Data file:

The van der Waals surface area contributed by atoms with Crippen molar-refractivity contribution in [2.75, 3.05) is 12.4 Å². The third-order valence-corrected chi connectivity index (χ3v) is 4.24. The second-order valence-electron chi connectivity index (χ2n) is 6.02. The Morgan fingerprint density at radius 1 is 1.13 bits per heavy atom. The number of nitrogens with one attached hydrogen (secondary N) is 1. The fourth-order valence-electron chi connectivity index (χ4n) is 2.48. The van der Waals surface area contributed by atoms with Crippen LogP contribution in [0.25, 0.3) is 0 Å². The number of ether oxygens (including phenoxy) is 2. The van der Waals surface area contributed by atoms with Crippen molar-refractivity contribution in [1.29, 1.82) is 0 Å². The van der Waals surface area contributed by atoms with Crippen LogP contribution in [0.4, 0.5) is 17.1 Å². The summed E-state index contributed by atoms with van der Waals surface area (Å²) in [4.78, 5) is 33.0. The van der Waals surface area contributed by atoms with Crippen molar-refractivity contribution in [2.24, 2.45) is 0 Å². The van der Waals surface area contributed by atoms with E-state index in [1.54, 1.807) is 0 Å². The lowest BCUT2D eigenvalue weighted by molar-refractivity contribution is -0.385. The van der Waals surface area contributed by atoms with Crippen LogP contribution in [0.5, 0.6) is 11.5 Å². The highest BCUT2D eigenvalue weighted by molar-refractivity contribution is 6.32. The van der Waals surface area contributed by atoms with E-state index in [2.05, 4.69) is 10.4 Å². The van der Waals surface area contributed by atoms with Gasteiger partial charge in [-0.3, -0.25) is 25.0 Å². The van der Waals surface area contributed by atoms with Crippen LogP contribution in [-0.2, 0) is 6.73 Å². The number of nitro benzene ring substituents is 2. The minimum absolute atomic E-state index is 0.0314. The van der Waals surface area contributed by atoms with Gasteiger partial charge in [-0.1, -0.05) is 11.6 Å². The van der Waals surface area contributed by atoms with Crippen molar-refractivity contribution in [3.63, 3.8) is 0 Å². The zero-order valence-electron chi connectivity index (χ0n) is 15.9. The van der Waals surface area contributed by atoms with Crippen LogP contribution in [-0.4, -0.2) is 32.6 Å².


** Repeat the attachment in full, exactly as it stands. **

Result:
The van der Waals surface area contributed by atoms with Crippen molar-refractivity contribution in [2.75, 3.05) is 12.4 Å². The third-order valence-corrected chi connectivity index (χ3v) is 4.24. The second-order valence-electron chi connectivity index (χ2n) is 6.02. The Morgan fingerprint density at radius 1 is 1.13 bits per heavy atom. The number of nitrogens with one attached hydrogen (secondary N) is 1. The fourth-order valence-electron chi connectivity index (χ4n) is 2.48. The van der Waals surface area contributed by atoms with Crippen LogP contribution in [0.25, 0.3) is 0 Å². The number of ether oxygens (including phenoxy) is 2. The van der Waals surface area contributed by atoms with Crippen molar-refractivity contribution in [1.29, 1.82) is 0 Å². The van der Waals surface area contributed by atoms with Crippen LogP contribution in [0.4, 0.5) is 17.1 Å². The summed E-state index contributed by atoms with van der Waals surface area (Å²) in [4.78, 5) is 33.0. The van der Waals surface area contributed by atoms with Crippen molar-refractivity contribution in [2.24, 2.45) is 0 Å². The van der Waals surface area contributed by atoms with E-state index in [1.54, 1.807) is 0 Å². The lowest BCUT2D eigenvalue weighted by molar-refractivity contribution is -0.385. The van der Waals surface area contributed by atoms with Crippen LogP contribution in [0.5, 0.6) is 11.5 Å². The highest BCUT2D eigenvalue weighted by molar-refractivity contribution is 6.32. The van der Waals surface area contributed by atoms with E-state index in [2.05, 4.69) is 10.4 Å². The van der Waals surface area contributed by atoms with Gasteiger partial charge in [-0.3, -0.25) is 25.0 Å². The van der Waals surface area contributed by atoms with Crippen LogP contribution in [-0.2, 0) is 6.73 Å². The number of nitro benzene ring substituents is 2. The minimum absolute atomic E-state index is 0.0314. The van der Waals surface area contributed by atoms with Gasteiger partial charge in [-0.1, -0.05) is 11.6 Å². The van der Waals surface area contributed by atoms with Crippen molar-refractivity contribution in [3.63, 3.8) is 0 Å². The zero-order valence-electron chi connectivity index (χ0n) is 15.9. The van der Waals surface area contributed by atoms with Crippen LogP contribution in [-0.4, -0.2) is 32.6 Å².